Stem cells have been holding great promise for regenerative medicine for years. However, one of the main limitations in the application of these therapies is the quality of the stem cells that can be generated in the laboratory. Now, a team from the Spanish National Cancer Research Centre (CNIO) has developed a new, simple and fast technology that enhances in vitro and in vivo the potential of stem cells to differentiate into adult cells.
A new thermoplastic biomaterial, which is tough and strong but also easy to process and shape has been developed by researchers at the University of Birmingham.
The aim of this study was to compare the effects of 4-weeks of Traditional Resistance Training versus Plyometric Jump Training programs on the muscular fitness of sedentary and physically inactive participants.
The St. Pölten UAS and the Austrian general accident insurance institution AUVA have made one of the biggest data records for automated gait analysis worldwide openly accessible. Researchers are free to use the data in order to improve automated gait analysis with the help of methods such as machine learning. The dataset and the accompanying description were recently published in the magazine "Scientific Data" of the renowned publishing house Nature.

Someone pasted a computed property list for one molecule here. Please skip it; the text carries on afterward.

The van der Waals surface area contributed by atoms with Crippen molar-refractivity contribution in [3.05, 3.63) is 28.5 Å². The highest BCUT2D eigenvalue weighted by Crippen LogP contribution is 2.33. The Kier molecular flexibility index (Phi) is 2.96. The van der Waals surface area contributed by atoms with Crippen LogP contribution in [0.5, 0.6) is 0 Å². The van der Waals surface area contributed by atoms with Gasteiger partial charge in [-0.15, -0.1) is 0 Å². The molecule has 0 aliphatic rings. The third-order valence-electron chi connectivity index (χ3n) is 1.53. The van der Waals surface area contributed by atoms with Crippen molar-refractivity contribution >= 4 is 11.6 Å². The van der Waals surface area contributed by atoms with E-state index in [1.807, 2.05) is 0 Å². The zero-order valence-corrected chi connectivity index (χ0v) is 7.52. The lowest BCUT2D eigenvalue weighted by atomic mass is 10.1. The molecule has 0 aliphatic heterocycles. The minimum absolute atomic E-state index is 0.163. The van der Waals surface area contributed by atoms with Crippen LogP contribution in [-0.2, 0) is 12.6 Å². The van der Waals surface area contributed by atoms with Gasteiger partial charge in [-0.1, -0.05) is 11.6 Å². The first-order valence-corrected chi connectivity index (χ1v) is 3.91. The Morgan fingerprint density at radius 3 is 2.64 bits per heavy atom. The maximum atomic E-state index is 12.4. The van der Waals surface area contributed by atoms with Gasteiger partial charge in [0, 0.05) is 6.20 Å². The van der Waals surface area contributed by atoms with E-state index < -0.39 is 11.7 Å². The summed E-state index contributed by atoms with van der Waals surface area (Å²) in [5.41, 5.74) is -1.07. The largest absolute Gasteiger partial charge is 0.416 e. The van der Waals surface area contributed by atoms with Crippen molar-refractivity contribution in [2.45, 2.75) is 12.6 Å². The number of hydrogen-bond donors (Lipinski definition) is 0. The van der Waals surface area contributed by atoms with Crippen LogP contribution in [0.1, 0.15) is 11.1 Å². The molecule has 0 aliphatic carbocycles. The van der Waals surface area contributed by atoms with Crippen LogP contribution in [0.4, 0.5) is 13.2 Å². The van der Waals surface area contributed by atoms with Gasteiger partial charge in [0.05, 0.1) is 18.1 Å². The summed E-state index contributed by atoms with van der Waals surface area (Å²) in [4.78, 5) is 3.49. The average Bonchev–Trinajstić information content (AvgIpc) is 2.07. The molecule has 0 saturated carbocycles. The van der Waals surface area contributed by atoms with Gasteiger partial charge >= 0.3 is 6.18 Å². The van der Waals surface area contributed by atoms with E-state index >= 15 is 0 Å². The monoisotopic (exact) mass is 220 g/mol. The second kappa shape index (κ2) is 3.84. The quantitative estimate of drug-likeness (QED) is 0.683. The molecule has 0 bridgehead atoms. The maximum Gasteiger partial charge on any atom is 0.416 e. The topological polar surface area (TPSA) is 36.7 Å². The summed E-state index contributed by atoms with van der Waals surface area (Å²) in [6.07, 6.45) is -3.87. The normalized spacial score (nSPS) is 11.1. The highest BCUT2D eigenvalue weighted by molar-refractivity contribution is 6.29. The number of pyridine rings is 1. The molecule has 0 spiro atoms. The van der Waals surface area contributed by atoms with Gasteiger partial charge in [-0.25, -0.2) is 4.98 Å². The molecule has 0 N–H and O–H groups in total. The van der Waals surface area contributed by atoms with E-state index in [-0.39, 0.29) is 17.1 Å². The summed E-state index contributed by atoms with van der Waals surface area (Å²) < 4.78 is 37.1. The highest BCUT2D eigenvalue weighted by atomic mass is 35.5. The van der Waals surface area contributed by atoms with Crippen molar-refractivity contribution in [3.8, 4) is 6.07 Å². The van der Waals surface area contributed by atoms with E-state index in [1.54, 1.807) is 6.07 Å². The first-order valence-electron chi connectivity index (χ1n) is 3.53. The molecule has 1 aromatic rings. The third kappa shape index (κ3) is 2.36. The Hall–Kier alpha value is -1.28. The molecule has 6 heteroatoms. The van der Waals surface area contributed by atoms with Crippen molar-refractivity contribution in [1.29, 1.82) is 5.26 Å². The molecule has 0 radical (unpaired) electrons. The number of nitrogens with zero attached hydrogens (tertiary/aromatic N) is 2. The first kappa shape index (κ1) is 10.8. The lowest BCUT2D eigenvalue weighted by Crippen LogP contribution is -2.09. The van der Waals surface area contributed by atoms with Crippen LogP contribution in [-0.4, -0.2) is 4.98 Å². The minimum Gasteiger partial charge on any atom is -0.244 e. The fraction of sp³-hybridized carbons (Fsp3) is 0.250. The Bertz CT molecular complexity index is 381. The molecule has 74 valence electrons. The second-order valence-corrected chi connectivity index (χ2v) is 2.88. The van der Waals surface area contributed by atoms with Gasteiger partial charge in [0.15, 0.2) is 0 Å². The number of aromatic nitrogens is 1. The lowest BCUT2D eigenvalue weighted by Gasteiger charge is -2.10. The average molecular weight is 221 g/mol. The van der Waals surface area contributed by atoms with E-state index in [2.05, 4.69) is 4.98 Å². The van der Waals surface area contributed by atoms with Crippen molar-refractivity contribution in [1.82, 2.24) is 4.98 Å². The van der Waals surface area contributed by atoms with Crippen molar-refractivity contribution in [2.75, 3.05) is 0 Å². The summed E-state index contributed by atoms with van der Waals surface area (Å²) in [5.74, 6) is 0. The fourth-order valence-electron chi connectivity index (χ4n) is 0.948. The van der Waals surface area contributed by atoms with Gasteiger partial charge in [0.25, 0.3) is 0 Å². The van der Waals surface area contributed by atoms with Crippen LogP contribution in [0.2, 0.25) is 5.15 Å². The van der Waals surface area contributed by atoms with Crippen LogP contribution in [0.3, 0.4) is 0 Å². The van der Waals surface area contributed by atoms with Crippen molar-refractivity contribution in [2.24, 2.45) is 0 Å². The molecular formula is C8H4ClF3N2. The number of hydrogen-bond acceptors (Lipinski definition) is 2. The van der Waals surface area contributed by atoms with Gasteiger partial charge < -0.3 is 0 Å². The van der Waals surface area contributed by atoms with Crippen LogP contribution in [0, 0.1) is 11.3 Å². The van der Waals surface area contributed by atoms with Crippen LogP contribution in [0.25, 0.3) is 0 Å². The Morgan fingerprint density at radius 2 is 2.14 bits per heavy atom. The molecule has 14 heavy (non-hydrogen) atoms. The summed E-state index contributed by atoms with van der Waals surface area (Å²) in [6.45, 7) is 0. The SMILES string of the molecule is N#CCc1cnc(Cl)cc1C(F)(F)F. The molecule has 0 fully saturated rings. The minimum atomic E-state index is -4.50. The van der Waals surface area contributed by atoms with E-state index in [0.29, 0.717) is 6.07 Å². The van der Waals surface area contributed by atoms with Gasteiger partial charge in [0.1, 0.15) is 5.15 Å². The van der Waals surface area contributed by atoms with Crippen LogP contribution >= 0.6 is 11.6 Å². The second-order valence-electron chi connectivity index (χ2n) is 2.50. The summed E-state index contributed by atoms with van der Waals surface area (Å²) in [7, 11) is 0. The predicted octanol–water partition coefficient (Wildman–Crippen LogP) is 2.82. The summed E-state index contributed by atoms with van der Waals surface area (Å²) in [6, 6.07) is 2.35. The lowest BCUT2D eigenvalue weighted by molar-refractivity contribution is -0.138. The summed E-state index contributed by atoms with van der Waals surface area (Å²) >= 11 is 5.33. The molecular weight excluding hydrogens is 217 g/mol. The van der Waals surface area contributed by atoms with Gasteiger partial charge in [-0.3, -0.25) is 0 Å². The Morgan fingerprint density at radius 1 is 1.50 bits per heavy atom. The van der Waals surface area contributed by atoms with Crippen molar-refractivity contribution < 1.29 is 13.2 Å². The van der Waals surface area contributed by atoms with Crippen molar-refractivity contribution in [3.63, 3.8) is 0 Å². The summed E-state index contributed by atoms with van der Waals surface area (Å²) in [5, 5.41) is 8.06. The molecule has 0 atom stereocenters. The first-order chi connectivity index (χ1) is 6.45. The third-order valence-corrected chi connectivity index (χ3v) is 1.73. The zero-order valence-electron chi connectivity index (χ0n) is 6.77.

Scientists from Staffordshire University claim that new 3D printed insoles can significantly improve the foot health of people suffering with diabetes.
A highly sensitive and easy-to-use technique applicable for tissue samples can be useful, for example, to researchers specialised in mitochondrial diseases and cancer.
Women with premature ovarian insufficiency (POI) become estrogen deficient at an early age, which makes them more vulnerable to the loss of bone mineral density. A new study suggests that use of continuous combined oral contraceptives may be especially effective in reducing bone mass loss. Study results are published online today in Menopause, the journal of The North American Menopause Society (NAMS).
Research presents new evidence which strengthens the plausibility that treatment with the novel anti-osteoporotic medicine, romosozumab, may lead to excess cardiovascular complications. Writing in Science Translational Medicine, the authors, from the University of Oxford's Big Data Institute and the Nuffield Department of Population Health, report that by combining data across clinical trials of romosozumab, there is some evidence that use of this drug leads to increased cardiovascular risk.
Using an enzyme inhibitor in meniscus cells, a Penn team was able to soften their nucleus and promote access to previously impassible areas.
Setting out to identify all proteins that make up the sarcomere, the basic contractile unit of muscle cells, resulted in an unexpected revelation, providing experimental evidence that helps explain a fundamental mystery about how muscles work. The research was published in Nature Communications.